Soon after at 20:05, another incendiary bomb was dropped close by in Burnt Ash Road between Southbrook and Micheldever Roads – there was a small fire which was quickly put out though.

There were several attacks on just after 9:00 pm on the then new homes on Upwood Road, (above) 34 and 22 were specifically mentioned but a couple of other incendiaries were reported as well. A hundred metres of so away 73 Leyland Road was hit by another incendiary. The was another dropped on Leyland Road between Dorville and Osberton Road – presumably somewhere around the current Carsten Close. With all of these the fires seem to have been put out by ARP fire wardens.

At around 9:12 pm, 41 Dorville Road and 36 Cambridge Drive were hit by incendiaries – as with the others in neighbouring streets they were put out by ARP wardens who had a busy night. The latter is a large surviving Victorian house, the former lost to the large scale redevelopment of Crown Estate land in the 1960s, but will have looked similar to the very different street scene from a few decades before.

At around 9:40 at least five bombs were dropped around Aislibie Road. One was in Manor House Gardens, which was home to three air road shelters. Fortunately the high explosive bomb hit a shrubbery between the shelters with only limited damage. Had there been a direct hit the loss of life could have been considerable as happened at Albion Way in Lewisham town centre on 11 September 1940 where 41 died.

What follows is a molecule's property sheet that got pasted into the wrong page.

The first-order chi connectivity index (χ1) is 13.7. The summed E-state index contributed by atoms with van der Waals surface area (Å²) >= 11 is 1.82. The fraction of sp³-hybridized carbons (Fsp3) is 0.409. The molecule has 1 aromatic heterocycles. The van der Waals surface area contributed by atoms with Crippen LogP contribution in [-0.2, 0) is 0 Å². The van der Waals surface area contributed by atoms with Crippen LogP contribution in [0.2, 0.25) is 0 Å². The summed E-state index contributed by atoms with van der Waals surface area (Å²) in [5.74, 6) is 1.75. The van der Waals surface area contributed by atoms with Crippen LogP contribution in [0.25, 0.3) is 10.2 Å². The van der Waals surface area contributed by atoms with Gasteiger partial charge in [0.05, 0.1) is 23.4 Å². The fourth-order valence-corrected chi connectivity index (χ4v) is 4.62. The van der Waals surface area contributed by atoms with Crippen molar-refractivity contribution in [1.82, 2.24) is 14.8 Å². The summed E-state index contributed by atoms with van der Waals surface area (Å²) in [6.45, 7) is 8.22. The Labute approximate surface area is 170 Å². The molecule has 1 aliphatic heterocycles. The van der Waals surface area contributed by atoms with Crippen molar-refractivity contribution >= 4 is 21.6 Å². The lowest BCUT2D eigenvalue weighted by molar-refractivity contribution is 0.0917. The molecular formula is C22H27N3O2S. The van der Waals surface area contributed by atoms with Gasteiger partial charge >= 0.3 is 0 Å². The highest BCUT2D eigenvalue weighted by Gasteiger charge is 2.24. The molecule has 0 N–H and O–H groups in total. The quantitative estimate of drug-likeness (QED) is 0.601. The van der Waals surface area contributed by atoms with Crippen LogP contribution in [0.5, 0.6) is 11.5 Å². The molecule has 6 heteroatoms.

A hundred metres or so away, 14-20 Lampmead Road (between Aislibie and Lenham Roads) were hit. Presumably the impact was in the road as none of the houses was destroyed although the ARP log noted that walls on all of them were cracked. Numbers 18 and 20 have survived but 14 and 16 were destroyed by a V1 flying bomb later in the war – the circle on the map.

More serious damage was around the corner in Aislibie Road with number 50 being hit directly and largely demolished and the houses either side rendered uninhabitable. The shading on the LCC bomb damage maps is incorrect here – the Ordnance Survey map of 1949 notes ‘ruins.’